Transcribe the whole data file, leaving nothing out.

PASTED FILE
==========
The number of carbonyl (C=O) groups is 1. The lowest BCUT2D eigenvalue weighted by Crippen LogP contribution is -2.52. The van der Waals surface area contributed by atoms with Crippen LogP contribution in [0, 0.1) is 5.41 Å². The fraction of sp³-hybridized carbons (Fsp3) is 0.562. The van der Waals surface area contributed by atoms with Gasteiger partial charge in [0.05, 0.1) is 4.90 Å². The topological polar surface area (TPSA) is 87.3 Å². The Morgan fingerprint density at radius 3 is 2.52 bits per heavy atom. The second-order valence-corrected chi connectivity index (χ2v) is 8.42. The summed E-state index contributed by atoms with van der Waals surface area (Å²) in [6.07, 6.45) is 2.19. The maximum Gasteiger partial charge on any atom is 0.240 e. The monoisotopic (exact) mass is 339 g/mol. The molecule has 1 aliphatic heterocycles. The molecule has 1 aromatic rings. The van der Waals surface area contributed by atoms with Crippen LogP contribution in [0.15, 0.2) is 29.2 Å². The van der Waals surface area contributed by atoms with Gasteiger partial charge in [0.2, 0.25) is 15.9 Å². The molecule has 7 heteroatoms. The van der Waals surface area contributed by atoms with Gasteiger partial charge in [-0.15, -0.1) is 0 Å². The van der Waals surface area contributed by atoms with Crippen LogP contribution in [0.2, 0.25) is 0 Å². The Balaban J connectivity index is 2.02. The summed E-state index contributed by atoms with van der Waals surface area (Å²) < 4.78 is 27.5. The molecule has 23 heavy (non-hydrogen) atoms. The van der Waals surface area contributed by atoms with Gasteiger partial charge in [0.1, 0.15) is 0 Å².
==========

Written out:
The number of carbonyl (C=O) groups is 1. The lowest BCUT2D eigenvalue weighted by Crippen LogP contribution is -2.52. The van der Waals surface area contributed by atoms with Crippen LogP contribution in [0, 0.1) is 5.41 Å². The fraction of sp³-hybridized carbons (Fsp3) is 0.562. The van der Waals surface area contributed by atoms with Gasteiger partial charge in [0.05, 0.1) is 4.90 Å². The topological polar surface area (TPSA) is 87.3 Å². The Morgan fingerprint density at radius 3 is 2.52 bits per heavy atom. The second-order valence-corrected chi connectivity index (χ2v) is 8.42. The summed E-state index contributed by atoms with van der Waals surface area (Å²) in [6.07, 6.45) is 2.19. The maximum Gasteiger partial charge on any atom is 0.240 e. The monoisotopic (exact) mass is 339 g/mol. The molecule has 1 aliphatic heterocycles. The molecule has 1 aromatic rings. The van der Waals surface area contributed by atoms with Crippen LogP contribution in [0.15, 0.2) is 29.2 Å². The van der Waals surface area contributed by atoms with Gasteiger partial charge in [0.2, 0.25) is 15.9 Å². The molecule has 7 heteroatoms. The van der Waals surface area contributed by atoms with Gasteiger partial charge in [-0.15, -0.1) is 0 Å². The van der Waals surface area contributed by atoms with Crippen LogP contribution in [0.2, 0.25) is 0 Å². The Balaban J connectivity index is 2.02. The summed E-state index contributed by atoms with van der Waals surface area (Å²) < 4.78 is 27.5. The molecule has 23 heavy (non-hydrogen) atoms. The van der Waals surface area contributed by atoms with Gasteiger partial charge in [0.1, 0.15) is 0 Å².